The announcement’s gone out about the week of events accompanying “It’s Only Rock & Roll (But I Like It): The Music of the Rolling Stones,” which fetes the classic rockers for the Rock & Roll Hall of Fame’s 18th Annual Music Masters Series, Oct. 21-26, in Cleveland. While it’s well-deserved, the Hall has only bestowed similar honors on three women.
Every fall, the Rock & Roll Hall of Fame and Museum and the College of Arts and Sciences at Case Western Reserve University “celebrates the lives and careers of artists who changed the shape and sound of American culture.” The only women deemed worthy so far are the “Empress of the Blues,” Bessie Smith, in 2001, cosmic Texan Janis Joplin in 2009, and, most recently, 2011 honoree Aretha Franklin.
Where are the rest? Musical institutions such as Joan Jett and Siouxsie Sioux have been excluded from the Hall completely, and inductees like Tina Turner, Debbie Harry, and LaVern Baker were passed up for the Masters Series. That’s not at all surprising when you consider that the Hall counts less than 50 women out of its 719 total people inducted.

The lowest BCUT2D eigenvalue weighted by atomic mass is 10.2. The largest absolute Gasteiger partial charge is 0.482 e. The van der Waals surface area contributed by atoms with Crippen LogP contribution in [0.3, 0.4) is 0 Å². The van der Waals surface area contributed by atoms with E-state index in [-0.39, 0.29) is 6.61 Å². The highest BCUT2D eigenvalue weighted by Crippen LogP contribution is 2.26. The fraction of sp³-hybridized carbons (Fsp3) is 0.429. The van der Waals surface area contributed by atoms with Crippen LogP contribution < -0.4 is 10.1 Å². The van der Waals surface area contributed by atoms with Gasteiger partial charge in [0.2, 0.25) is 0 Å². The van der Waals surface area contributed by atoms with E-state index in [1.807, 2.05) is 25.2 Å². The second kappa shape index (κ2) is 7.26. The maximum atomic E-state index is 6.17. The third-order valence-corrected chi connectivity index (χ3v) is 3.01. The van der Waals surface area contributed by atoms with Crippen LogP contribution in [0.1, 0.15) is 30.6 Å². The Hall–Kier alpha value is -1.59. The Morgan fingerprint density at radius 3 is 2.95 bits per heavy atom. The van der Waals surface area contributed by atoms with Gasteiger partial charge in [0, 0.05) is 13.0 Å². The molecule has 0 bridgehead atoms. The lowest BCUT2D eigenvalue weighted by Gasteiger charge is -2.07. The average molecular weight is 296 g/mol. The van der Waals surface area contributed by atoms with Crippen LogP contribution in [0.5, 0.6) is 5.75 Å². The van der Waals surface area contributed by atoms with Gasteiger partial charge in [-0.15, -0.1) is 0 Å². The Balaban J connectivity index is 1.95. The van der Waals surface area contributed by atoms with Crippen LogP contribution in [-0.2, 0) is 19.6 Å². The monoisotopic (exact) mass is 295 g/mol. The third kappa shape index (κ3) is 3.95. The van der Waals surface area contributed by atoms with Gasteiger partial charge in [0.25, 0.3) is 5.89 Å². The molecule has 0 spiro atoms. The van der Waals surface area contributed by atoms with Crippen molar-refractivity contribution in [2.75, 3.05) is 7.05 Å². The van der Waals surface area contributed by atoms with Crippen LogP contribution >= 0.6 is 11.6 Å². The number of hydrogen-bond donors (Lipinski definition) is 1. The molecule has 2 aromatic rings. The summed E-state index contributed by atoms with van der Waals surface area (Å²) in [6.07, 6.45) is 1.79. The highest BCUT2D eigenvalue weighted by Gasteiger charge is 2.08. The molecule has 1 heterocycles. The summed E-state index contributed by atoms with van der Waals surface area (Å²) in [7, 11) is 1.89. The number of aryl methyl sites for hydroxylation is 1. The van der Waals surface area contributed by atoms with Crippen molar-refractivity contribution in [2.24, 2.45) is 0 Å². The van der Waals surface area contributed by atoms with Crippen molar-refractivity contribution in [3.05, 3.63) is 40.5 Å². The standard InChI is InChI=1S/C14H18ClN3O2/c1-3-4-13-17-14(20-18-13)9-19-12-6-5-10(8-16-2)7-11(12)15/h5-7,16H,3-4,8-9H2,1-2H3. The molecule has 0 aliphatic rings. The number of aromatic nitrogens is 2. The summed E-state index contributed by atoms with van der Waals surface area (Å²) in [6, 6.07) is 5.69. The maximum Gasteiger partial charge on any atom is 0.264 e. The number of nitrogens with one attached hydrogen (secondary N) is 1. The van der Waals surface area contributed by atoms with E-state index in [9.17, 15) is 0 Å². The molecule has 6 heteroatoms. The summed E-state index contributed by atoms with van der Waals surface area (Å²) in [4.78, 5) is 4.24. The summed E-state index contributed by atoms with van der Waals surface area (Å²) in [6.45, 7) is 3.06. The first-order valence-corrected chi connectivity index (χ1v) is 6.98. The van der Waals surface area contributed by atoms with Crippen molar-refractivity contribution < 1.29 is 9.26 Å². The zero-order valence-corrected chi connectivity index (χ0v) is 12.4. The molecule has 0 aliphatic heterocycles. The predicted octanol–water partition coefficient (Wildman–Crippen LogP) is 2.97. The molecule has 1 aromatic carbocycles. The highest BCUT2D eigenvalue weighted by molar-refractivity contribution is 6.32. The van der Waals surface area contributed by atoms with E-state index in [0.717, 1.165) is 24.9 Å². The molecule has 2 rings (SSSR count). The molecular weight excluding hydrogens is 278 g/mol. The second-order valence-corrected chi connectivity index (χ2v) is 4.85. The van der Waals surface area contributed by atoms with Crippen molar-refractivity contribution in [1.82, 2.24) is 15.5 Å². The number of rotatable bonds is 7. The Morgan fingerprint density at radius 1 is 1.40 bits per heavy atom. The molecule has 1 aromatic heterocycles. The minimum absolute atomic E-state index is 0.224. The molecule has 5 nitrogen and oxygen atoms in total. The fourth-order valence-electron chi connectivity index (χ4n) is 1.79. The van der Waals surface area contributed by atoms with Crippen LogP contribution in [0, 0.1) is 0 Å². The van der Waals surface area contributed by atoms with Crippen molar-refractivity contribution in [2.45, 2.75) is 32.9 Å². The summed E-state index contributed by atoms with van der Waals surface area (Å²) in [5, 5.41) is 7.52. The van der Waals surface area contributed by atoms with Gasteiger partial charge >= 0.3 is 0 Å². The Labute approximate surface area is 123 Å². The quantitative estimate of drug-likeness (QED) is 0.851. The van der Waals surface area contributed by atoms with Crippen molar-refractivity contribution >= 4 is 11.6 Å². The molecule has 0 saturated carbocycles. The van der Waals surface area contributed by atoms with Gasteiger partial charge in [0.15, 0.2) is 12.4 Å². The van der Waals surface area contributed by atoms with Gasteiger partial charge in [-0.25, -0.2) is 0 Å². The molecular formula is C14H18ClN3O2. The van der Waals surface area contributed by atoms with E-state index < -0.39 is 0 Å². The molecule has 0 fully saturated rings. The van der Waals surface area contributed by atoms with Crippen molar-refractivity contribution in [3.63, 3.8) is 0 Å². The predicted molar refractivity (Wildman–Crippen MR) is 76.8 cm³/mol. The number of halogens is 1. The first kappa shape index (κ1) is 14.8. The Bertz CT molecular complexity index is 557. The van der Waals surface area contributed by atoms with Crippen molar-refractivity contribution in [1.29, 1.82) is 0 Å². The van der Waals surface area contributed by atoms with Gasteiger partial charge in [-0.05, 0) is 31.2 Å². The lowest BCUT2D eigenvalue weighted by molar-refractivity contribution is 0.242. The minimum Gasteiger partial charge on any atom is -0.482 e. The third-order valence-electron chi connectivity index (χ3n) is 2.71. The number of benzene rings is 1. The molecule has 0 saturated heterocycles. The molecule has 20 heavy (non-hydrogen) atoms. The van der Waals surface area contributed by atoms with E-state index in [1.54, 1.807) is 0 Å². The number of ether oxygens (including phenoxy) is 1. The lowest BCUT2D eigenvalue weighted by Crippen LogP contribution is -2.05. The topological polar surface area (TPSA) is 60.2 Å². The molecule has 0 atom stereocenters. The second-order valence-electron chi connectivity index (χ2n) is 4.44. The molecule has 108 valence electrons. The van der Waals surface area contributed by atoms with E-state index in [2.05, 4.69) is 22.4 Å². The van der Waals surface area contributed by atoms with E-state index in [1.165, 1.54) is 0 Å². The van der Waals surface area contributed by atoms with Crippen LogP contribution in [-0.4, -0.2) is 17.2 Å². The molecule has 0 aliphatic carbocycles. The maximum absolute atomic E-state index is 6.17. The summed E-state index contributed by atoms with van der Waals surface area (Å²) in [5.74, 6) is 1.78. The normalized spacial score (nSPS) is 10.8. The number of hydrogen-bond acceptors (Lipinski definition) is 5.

As Evelyn McDonnell noted in her 2011 piece for Salon, “The Rock and Roll Hall of Fame’s women problem,” the fact that the “Women Who Rock: Vision, Power, Passion” series is still a traveling education attraction doesn’t bode well for the breakdown of stereotypes. It means women are clearly still perceived as outside the boy’s club.
Until the Rock & Roll Hall of Fame’s anonymous board of historians starts inducting more women and recognizing them as “Masters,” the true reflection of women in rock history will never be institutionally represented.
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